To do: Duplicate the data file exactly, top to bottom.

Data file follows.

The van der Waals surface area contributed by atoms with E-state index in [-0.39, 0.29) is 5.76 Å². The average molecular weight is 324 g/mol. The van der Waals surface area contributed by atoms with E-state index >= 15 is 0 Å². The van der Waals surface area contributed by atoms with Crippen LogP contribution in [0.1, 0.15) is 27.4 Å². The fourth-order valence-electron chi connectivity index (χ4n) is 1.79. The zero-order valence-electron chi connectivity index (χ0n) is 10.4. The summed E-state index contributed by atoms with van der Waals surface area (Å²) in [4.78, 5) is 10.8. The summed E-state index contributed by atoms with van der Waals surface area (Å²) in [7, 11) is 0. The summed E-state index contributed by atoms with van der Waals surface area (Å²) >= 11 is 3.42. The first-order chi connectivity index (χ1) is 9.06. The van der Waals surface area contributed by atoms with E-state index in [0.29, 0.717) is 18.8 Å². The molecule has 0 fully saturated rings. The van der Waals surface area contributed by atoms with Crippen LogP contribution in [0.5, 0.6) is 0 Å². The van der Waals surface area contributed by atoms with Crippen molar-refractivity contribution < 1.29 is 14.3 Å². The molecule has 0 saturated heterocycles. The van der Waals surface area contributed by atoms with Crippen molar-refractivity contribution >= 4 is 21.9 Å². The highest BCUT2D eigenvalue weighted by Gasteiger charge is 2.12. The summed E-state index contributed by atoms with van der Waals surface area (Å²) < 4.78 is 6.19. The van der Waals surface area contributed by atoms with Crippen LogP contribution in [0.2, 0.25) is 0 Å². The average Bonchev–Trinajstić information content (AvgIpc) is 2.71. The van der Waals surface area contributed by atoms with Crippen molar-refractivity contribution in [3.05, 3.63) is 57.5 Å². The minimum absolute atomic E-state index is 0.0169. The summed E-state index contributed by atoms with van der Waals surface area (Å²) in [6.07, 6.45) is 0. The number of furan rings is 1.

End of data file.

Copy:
The van der Waals surface area contributed by atoms with E-state index in [-0.39, 0.29) is 5.76 Å². The average molecular weight is 324 g/mol. The van der Waals surface area contributed by atoms with E-state index >= 15 is 0 Å². The van der Waals surface area contributed by atoms with Crippen LogP contribution in [0.1, 0.15) is 27.4 Å². The fourth-order valence-electron chi connectivity index (χ4n) is 1.79. The zero-order valence-electron chi connectivity index (χ0n) is 10.4. The summed E-state index contributed by atoms with van der Waals surface area (Å²) in [4.78, 5) is 10.8. The summed E-state index contributed by atoms with van der Waals surface area (Å²) in [7, 11) is 0. The summed E-state index contributed by atoms with van der Waals surface area (Å²) >= 11 is 3.42. The first-order chi connectivity index (χ1) is 9.06. The van der Waals surface area contributed by atoms with E-state index in [0.29, 0.717) is 18.8 Å². The molecule has 0 fully saturated rings. The van der Waals surface area contributed by atoms with Crippen LogP contribution in [0.5, 0.6) is 0 Å². The van der Waals surface area contributed by atoms with Crippen molar-refractivity contribution < 1.29 is 14.3 Å². The molecule has 0 saturated heterocycles. The van der Waals surface area contributed by atoms with Crippen molar-refractivity contribution >= 4 is 21.9 Å². The highest BCUT2D eigenvalue weighted by Gasteiger charge is 2.12. The summed E-state index contributed by atoms with van der Waals surface area (Å²) < 4.78 is 6.19. The van der Waals surface area contributed by atoms with Crippen LogP contribution in [0.2, 0.25) is 0 Å². The average Bonchev–Trinajstić information content (AvgIpc) is 2.71. The van der Waals surface area contributed by atoms with Crippen molar-refractivity contribution in [3.05, 3.63) is 57.5 Å². The minimum absolute atomic E-state index is 0.0169. The summed E-state index contributed by atoms with van der Waals surface area (Å²) in [6.07, 6.45) is 0. The number of furan rings is 1.